Become another user temporarily, without logging off your account.
Become another user without tying up another terminal port.
Switch between multiple users any time (on systems with job control).
When you type:
UNIX starts a
After you use the cd command to go to the user's home directory, you can
run commands as if you'd logged into that account (more or less... see below).
End the subshell and go back to the account where you typed
su with the
command or a
Or, on systems with
whoever's shell has job control
(most shells do); otherwise, enter
at the shell prompt.
NOTE: If the su subshell doesn't have job control but your starting shell does, entering CTRL-z to any command you run from the subshell will stop the command and the subshell.
You can use suspend to start multiple su sessions from the same shell. You can go back to your original login, from any of those sessions, without losing your shell history, current directory, etc. Because these shells run on the same as your login shell, su doesn't tie up other tty/pty ports like multiple logins or multiple windows can. This is helpful on busy machines with lots of users.
On any UNIX system, you can type
exit (or use
to go back
to the original login.
But on systems with job control, you can su to several other users and
jump back to your original login at any time.
Job control lets you suspend an su and go back to the
place you left off without typing another su (and password).
Many shells have a suspend command that lets you do that.
On other shells, you may be able to enter
(your job suspend
character) or make a command
to stop the current shell:
alias suspend='kill -STOP $$'
Here's a demo. I'm logged in to the account jerry on the computer wheeze. I've sued to the superuser, sarah, and manuals accounts, too. I'm using job control to switch users:
jobs Stopped su  - Stopped su sarah  + Stopped su manuals jerry@wheeze%
fgsu manuals ...Do stuff as manuals... manuals@wheeze%
fg %1su wheeze# ...Do stuff as root... wheeze#
I use that so much that I've made a single-letternamed z that does a suspend.
|It's easier to jump between accounts if the shells'
have the username
in them, as shown above.
use the command whoami or id to see which user you are.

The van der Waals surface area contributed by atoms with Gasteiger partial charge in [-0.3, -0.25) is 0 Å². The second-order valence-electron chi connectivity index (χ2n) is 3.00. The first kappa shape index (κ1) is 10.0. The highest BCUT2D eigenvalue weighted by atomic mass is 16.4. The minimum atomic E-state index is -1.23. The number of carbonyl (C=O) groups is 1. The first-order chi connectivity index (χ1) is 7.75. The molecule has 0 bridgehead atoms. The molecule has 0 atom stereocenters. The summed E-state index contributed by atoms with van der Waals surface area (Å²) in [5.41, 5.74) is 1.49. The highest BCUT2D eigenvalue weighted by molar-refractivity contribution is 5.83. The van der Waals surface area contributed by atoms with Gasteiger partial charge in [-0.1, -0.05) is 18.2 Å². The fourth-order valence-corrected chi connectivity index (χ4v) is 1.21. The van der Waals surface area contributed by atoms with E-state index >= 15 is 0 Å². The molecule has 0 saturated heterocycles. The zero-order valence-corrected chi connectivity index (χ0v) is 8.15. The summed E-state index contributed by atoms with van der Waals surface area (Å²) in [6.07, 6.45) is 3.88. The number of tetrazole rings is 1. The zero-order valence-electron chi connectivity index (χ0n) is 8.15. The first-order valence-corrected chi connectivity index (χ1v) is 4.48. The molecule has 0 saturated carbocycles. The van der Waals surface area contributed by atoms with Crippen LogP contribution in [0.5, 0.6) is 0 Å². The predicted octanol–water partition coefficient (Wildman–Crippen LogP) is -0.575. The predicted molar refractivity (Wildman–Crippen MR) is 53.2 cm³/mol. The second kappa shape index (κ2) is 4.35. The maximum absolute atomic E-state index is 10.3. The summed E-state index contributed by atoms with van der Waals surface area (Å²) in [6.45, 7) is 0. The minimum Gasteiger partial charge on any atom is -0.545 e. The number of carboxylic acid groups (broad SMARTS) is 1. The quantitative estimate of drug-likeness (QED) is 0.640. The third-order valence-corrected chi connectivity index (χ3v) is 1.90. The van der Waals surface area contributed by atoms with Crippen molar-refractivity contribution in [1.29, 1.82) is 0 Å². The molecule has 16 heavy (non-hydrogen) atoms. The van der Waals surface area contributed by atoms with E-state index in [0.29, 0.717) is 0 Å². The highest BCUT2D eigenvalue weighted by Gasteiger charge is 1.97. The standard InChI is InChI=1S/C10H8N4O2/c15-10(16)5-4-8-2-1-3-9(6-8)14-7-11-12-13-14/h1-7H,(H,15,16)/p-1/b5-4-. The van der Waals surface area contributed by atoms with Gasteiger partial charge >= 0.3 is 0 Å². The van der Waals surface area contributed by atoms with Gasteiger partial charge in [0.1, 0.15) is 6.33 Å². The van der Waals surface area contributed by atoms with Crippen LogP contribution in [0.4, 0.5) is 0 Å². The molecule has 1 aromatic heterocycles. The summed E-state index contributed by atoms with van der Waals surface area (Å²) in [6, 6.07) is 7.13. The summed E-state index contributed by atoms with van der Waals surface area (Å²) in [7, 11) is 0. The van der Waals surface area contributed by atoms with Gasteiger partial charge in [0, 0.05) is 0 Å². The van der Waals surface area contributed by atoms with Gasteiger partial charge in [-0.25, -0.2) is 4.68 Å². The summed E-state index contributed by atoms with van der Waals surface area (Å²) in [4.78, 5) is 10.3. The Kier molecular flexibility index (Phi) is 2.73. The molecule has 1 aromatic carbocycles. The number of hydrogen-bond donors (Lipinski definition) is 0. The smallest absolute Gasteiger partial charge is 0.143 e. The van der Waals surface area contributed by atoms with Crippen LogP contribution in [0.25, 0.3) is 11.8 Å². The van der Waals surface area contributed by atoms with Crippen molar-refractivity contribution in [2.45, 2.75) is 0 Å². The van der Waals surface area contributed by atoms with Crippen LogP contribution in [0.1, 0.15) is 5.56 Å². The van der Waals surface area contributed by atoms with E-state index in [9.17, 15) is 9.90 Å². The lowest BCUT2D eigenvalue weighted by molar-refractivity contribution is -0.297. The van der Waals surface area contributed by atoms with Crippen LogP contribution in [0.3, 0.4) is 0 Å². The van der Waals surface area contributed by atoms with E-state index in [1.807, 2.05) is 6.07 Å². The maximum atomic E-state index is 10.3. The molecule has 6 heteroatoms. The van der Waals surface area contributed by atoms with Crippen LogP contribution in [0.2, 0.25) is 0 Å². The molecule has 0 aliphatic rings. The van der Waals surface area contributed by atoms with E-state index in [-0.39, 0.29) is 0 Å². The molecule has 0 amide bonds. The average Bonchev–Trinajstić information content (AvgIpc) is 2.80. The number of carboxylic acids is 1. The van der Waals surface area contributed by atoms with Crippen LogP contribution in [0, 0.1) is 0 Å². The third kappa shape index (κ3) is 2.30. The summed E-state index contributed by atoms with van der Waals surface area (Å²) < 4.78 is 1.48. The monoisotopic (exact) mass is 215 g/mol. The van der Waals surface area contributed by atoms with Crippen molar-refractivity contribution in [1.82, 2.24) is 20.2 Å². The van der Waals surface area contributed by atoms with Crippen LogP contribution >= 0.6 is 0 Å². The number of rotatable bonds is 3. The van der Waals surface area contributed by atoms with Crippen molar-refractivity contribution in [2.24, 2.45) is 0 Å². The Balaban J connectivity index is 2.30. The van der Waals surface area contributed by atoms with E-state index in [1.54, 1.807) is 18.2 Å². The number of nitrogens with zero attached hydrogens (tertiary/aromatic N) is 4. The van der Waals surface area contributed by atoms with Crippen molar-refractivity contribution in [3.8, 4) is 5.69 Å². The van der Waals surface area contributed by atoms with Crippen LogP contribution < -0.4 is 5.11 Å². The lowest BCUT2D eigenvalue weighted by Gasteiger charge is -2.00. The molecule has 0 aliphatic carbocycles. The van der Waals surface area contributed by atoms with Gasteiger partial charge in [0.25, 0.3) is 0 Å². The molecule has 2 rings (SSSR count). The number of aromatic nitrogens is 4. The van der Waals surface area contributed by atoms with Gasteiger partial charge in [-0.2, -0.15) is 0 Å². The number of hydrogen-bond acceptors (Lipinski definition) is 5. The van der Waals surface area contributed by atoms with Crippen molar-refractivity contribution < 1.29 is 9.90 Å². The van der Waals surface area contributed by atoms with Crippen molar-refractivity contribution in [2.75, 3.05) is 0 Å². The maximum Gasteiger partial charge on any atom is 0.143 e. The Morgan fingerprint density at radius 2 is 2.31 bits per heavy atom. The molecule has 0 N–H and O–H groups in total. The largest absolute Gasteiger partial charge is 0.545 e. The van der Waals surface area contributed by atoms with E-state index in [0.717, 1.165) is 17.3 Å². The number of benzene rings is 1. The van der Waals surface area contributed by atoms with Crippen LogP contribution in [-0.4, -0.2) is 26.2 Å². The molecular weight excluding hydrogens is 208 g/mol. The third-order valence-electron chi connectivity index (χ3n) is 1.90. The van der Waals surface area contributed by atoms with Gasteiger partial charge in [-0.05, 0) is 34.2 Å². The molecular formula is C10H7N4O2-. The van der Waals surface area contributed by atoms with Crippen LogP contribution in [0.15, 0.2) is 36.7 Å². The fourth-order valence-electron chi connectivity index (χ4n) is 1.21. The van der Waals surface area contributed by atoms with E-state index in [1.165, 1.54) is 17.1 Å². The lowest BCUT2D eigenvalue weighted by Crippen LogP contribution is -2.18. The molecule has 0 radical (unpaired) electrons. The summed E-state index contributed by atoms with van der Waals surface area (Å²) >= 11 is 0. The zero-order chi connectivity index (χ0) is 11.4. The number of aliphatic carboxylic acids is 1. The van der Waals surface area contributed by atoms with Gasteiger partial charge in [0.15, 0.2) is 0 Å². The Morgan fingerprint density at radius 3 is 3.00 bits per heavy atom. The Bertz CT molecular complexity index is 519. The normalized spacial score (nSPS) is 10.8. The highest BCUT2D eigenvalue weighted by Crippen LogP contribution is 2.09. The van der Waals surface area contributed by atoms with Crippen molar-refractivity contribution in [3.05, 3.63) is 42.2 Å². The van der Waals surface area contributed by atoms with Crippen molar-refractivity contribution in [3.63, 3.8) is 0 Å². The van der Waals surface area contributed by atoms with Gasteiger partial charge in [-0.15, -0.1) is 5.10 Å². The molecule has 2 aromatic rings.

Your system should have one or both; both GNU versions are on the
CD-ROM. Also, to see your original login name (the account where you started the
Some System V versions don't change the environment variableto the right value for the account you su to. That means a cd command will take you to the home directory of your original login, not the home directory of your sued account. Also, a C shell you start on the other account won't read your .cshrc file. The best fix for that is a shell script named su that sets the variable for you. The script is run by the because csh has the for finding the account's home directory. or make an alias or shell function that runs the script instead of the standard su.
#!/bin/csh -f # su - fix incorrect $HOME and USER with system 'su' command foreach arg ($argv) # find first non-option argument if ("x$arg" !~ x-*) then setenv HOME ~$arg setenv USER $arg exec /bin/su $argv:q endif end echo "$0 ERROR: can't find username." exit 1
Another workaround for that is an alias with the name of the account I'm suing to:
alias randi '(setenv HOME ~randi; setenv USER randi; su randi)'
There's another problem that can happen on any version of UNIX:
the account you su to
getwd: can't stat . from the C shell
on the account you su to.
Or you may get no error but the su will fail.
fix for both problems is to cd to a world-access directory like
/ or /tmp before you run su.
An alias can make that easy:
alias su '(cd /; \su \!*)'
You can also add the
cd / command to this shell script if you want.
If the account you su to runs the C shell (and you don't use the
-f option--see below), it will read the .cshrc file.
If that .cshrc has hardcoded pathnames or commands that only the
other account can run, the commands might fail.
That can cause a variety of "fun" problems.
Try replacing hardcoded pathnames like
/bin with paths that use account-specific
~/bin, and so on.
whoever doesn't read a
C shell user's .login file or a Bourne shell user's .profile.
whoever (see the section "Other su
Features" at the end of this chapter) solves
but you can't suspend an su - shell (at least not on my systems).
Finally, because the su command runs in a
set for a
list of shell variables, and either
to see environment variables.
If your system is busy, it can take time to run through all the commands
in the other user's .cshrc file.
The su command can pass arguments to the subshell it starts, though.
If the other account uses C shell, the -f option tells it not to read
the .cshrc file (for example,
You won't get that account's .cshrc setup, but you will start to work on
If logging in on your system takes a long time and you want to switch to another account permanently, you canthe su command:
That makes a weird situation where the
(the whoami or id command will tell you that).
Also, because the su shell isn't a
the logout command
won't work; you'll need to type
So, exec su is a little tricky-but it's fast.
The command su -e, which may also be called su -m or su -p, switches to the other user's account but keeps the environment you have now. That's handy when you're having trouble with the other user's environment or want to keep your own. (Some sus do -m by default, more or less. Useto see what you get.)
The command su - simulates a full login to the other account. If the other account runs the Bourne shell, the .profile will be read. For the C shell, both .cshrc and .login will be read. You can't suspend a su - subshell. When you log out though, you'll be back in your original account's shell.